"Miz Fuller should have room for y'all. She's on up there." He nodded his head toward the mountain with its upper half completely obliterated by the low-hanging clouds and coming dusk. "Now, she's a right bit odd, but she runs a clean place, tight and secure. Reckon folks are a might afraid of her hermit ways, but you needn't worry none. She's just sad. Sadness does that. Makes folks hunt for excuses to avoid anything that'll add more pain to what they already suffer. Made-up fear is just as good a reason as any."

Pulling up in front of a quaint cabin marked "office", Jared squinted through the darkness. A screened-in porch spread at an odd angle across the front of the cabin, following the terrain instead of the architecture of the building. The dim light at the windows was cheery and flickering. Fireplace or candlelight, he surmised. Shifting into neutral, he set the parking brake and cut the lights.

He didn't notice the door open, but suddenly a woman dressed in a long skirt and heavy blanket or shawl stood silhouetted against the flickering light, as though she'd been there all the time, waiting for them.

Leaving the engine and heater running, he slipped out from under his sleeping daughter's head as easily as he could and opened the car door. Standing half in, half out of the car, he called into the dark.

"Hello, ma'am. I'm Jar?Jake Matthews." Fast thinking. He hated lying, but he had no choice. "I'm sorry I didn't phone ahead?"

"You do realize that in a matter of days we could be snowed in here?" Her voice was soft despite her hard tone.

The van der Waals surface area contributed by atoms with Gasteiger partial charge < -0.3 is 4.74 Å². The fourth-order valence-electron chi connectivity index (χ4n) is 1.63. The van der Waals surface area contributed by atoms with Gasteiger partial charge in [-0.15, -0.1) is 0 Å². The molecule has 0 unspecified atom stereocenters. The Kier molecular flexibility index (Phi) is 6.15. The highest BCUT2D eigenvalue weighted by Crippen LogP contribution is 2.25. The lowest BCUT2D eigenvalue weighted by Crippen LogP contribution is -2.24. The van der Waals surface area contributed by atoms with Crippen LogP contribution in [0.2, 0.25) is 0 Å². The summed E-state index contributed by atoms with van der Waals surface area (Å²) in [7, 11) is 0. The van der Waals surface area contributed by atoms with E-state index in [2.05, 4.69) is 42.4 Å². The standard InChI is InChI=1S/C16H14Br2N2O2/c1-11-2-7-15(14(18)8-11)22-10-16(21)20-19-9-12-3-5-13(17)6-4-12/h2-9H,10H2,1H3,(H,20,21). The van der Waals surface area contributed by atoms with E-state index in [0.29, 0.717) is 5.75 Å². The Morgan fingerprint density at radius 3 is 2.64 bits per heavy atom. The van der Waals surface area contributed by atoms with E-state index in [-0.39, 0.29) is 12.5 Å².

"Yes, ma'am." Jared's defensive hackles rose on the back of his neck. Even in the dark, he felt the intensity of her stare, the sensation that it was cutting through him sent a shudder creeping up his back. "We needed to?um?get away for a while."

"Fine. Two bedrooms, I'm assuming." Her voice was strange, clear but guttural almost, as though it hurt her to speak. Without waiting for his answer, she shoved the screen door open, moved down the two steps and walked away from him.

39 Sheryl Hames Torres

He got back in his car and followed her up the road, actually climbing higher up the mountain to the last cabin on the lane. None of the cabins appeared to be occupied and he wondered why she was taking them so far. Following behind her, they were barely creeping along.

"Ma'am, wouldn't you rather ride up?"

Ignoring him completely, she moved ahead as surefooted as a young mountain deer, though she carried no lantern or flashlight. His headlights were the only illumination in the pitch darkness of the night. A little general store sat halfway up the mountain between the groupings of cabins. Heavy-branched firs leaned over it in a motherly fashion.

He pulled to a stop in front of the last cabin on the lane. She unlocked and opened the cabin door while he lifted Emily from the seat. Stepping into the small house, warmth enveloped him and he noticed that not only were the lamps already turned on, but a fire roared in the fireplace.

Alarm bells rose inside him and he hesitated. He searched the room for the woman, but she had already started down the hall. Jared followed.

If the lights and the fire shocked him, it was nothing compared to finding the room set up to accommodate a little girl. Frilly pink curtains adorned the windows and matched the quilt on the little canopy bed. On the floor, toys were scattered around the walls.

"This is her room," she said, her tone still gruff. She lit a hurricane lamp that sat on the bedside table. As if reading his mind, she said, "Don't worry about the lamp. She's young, not stupid. She won't touch it."

He turned his eyes in her direction, but she was already leaving the room. Emily still in his arms, he followed his new landlady. "Ma'am, what is all this? How?"

"Trail map's on the table. Store opens at eight. Goodnight."